On the council’s table at the meeting were two items; one was to fund the rest of the fourth floor construction for up to $1 million. If that were approved, Ferndale’s contract with Versa Wanda stipulates that the developer would have to reimburse the city 50% of the costs. It’s expected the cost will be $1 million, Gacioch said, so when the floor is completed, he would send an invoice to Versa Wanda requesting $500,000.

The other item was to authorize an additional amount of funds not to exceed $1 million for change orders related to the office development of The dot. The change orders refer to costs that were changes in the office’s design, the majority of which are reimbursed by the developer, Versa Wanda, to the city. They can include a fire suppression system, elevator shaft construction and office stairwells.

The change orders — which the city stated were expected and were always part of the development — were added to the agenda item, and the official request was for funds not to exceed $2 million to pay for both the fourth floor and change orders.

Because the council didn’t know what the final pricing and scope were for the change orders, it elected to wait until those prices come in to vote on the item. Gacioch estimated the final prices will be back in March or April.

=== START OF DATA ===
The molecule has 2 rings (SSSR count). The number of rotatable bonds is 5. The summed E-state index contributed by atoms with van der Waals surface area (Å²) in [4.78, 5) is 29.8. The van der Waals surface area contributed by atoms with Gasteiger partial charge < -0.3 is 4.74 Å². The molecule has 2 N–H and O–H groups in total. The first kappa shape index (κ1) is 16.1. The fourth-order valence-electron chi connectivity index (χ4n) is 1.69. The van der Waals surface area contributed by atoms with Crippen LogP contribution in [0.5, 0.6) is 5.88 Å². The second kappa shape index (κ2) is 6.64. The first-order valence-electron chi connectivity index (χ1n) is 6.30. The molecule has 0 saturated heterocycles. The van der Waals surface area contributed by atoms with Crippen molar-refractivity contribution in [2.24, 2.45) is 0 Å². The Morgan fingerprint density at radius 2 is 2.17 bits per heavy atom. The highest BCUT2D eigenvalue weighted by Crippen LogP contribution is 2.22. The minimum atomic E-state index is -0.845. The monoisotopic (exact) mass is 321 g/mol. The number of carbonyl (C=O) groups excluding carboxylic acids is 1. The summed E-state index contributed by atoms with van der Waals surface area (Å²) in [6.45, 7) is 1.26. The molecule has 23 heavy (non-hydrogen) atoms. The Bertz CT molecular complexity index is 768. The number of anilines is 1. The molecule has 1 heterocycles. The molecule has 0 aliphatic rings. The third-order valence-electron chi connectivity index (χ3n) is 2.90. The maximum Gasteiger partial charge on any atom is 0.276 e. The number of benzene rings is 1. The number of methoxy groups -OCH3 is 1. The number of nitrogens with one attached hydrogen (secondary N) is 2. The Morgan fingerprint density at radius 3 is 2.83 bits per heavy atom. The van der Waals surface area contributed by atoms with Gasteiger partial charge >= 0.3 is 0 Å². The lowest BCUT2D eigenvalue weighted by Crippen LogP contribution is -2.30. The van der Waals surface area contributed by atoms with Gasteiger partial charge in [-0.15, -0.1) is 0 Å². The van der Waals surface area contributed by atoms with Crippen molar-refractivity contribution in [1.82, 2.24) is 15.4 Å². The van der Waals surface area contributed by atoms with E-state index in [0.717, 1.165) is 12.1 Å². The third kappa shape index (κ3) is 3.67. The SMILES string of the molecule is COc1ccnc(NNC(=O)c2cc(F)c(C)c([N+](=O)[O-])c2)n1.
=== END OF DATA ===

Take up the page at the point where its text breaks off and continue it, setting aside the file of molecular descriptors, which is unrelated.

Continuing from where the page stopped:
The council decided to focus solely on the “budget hole” that was the million dollars missing to fund the fourth floor. The funds to be used to cover the missing money will come from Ferndale’s auto-parking fund, which holds $1.2 million.

All council members expressed their dismay with how this happened, with Mayor Melanie Piana upset that Ferndale and Versa Wanda are absorbing the costs of the error of $500,000 each.

“I feel like we need to explore the shared responsibilities and cost of our design engineering and consulting firm, and right now I don’t hear a lot of that,” she said. “I feel this is what we hired these folks to do, and I feel let down, and now we are facing these choices and disruption that we were guaranteed up front we wouldn’t have. And so now as a council body and as the mayor, we are responsible for finding a solution forward.”